AAC Monthly Meeting- September 2021

  • 14 Sep 2021
  • 7:00 PM - 9:00 PM
  • Online webinar using ZOOM


Registration is closed

Meeting by Zoom

The Club had hoped to have an in-person public meeting in September, but due to the latest news about health concerns, plus feedback from our members, it has been decided to have the September 14, 2021 meeting by Zoom. A link is at the bottom of this announcement, plus reminders will also have the link. We hope to "see" everyone at our meeting.


7:00 - 7:30 General Meeting & Announcements
7:30 - 7:45 Refreshments
7:45 - Public Presentation

Speaker: Imre Bartos

Assistant Professor of Physics
Institute for High Energy Physics and Astrophysics (IHEPA)

Topic: Black Hole Collisions and Gravitational Waves

About the Speaker:

Dr. Imre Bartos received his PhD from Columbia University, where he subsequently remained as a lecturer and then research scientist before joining the faculty at the University of Florida. His broad field of interest are gravitational-wave and multi-messenger astrophysics. He primarily studies extreme cosmic events related to the formation and evolution of black holes. Dr. Bartos is a member of the LIGO Scientific Collaboration, the LISA Consortium, and is an associate member of the IceCube Collaboration.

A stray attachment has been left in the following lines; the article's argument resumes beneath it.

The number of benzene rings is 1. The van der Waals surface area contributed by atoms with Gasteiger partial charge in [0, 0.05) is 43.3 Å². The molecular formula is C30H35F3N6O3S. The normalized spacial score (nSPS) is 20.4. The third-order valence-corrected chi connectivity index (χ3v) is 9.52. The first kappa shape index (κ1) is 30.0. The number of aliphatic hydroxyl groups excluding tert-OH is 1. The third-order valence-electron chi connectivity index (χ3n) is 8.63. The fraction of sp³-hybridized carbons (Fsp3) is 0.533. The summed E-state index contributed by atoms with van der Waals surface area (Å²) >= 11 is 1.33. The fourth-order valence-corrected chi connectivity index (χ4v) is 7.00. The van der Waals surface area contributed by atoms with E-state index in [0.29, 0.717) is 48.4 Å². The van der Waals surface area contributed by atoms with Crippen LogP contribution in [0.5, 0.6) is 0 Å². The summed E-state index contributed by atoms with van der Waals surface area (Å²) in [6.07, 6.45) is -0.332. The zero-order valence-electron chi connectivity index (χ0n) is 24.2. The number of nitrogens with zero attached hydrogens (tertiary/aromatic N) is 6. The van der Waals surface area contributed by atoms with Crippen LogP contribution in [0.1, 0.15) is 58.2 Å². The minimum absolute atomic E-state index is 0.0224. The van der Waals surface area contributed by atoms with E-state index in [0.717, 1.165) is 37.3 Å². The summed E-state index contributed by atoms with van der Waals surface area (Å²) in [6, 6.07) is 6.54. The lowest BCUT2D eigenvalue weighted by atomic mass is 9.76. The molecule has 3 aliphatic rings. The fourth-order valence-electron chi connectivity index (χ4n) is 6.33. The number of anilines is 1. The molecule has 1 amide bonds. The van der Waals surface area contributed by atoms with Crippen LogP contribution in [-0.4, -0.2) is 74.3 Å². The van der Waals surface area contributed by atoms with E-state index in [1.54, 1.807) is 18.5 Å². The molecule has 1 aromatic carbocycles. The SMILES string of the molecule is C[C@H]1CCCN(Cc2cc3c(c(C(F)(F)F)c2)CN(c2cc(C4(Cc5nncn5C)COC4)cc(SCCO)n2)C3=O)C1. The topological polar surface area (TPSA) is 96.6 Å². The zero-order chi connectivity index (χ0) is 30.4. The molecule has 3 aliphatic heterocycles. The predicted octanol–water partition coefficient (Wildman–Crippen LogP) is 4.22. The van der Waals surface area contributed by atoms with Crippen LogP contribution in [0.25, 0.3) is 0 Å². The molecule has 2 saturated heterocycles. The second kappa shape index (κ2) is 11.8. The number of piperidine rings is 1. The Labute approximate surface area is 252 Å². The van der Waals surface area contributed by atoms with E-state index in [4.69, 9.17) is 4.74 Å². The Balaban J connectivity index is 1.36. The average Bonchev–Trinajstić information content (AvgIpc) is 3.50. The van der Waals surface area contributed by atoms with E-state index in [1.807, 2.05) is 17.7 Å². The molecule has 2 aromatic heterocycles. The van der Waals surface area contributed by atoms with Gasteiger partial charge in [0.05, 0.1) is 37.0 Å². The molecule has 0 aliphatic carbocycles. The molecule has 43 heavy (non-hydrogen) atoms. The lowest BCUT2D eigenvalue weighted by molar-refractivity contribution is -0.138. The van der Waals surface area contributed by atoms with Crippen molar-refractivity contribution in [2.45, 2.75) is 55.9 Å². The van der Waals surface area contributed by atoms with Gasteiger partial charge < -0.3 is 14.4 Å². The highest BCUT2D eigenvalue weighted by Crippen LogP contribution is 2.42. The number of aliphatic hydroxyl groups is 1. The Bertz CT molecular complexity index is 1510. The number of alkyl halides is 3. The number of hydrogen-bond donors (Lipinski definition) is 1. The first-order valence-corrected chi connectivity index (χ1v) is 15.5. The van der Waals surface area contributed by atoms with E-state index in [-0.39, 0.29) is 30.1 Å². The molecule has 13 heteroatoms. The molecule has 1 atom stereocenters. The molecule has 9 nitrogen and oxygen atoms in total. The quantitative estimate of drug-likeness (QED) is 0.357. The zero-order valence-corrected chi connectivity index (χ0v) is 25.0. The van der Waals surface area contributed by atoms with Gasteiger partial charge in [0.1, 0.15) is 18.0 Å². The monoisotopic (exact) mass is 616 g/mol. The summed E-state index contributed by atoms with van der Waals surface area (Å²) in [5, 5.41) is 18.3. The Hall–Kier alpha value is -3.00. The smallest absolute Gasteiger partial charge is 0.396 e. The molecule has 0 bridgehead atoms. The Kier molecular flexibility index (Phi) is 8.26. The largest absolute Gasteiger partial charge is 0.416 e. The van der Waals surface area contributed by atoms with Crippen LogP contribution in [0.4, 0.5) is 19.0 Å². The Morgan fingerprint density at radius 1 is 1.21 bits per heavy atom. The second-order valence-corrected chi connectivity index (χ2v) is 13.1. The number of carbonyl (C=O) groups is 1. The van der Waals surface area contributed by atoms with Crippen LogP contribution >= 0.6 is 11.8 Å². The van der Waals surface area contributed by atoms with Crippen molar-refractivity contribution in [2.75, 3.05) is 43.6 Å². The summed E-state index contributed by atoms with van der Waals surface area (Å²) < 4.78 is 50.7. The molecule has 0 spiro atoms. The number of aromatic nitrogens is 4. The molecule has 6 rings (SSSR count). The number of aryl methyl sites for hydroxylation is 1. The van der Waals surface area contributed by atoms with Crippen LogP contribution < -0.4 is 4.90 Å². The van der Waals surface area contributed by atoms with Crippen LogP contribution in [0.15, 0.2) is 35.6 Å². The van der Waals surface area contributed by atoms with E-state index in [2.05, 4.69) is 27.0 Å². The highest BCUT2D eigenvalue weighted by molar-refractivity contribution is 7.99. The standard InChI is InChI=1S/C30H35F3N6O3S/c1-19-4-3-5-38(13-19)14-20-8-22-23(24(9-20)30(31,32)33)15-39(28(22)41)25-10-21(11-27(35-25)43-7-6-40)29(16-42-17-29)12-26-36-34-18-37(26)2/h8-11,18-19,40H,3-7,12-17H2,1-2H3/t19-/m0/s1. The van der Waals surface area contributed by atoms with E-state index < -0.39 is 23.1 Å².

Dr. Bartos was awarded the Alfred P. Sloan Research Fellowship in 2020, and the Excellence Award from the University of Florida in 2020. He was the recipient of the Allan M. Sachs Teaching Award, and the co-recipient of the Breakthrough Prize, Gruber Prize, Einstein Medal, and the Bruno Rossi Prize.


In the past five years scientists gained a completely new way of learning about the Universe. Gravitational waves are the ripples of the fabric of space itself that are produced when heavy objects accelerate. Importantly, the cosmic events that create gravitational waves are distinct from those that produce other kinds of observable radiation, like light, making them a unique probe of outer space. Black holes in particular are ideal in producing gravitational waves as they can be quite heavy and can accelerate to speeds close to the speed of light when approaching another black hole.

With the LIGO gravitational wave observatories we can now sense the collisions of black holes from billions of light years away. In the next decade new detectors will be able to find such collisions all the way out to the edge of the Universe. The talk will introduce gravitational waves, how they are created, and what we learned so far about black holes and the cosmos by their observation.

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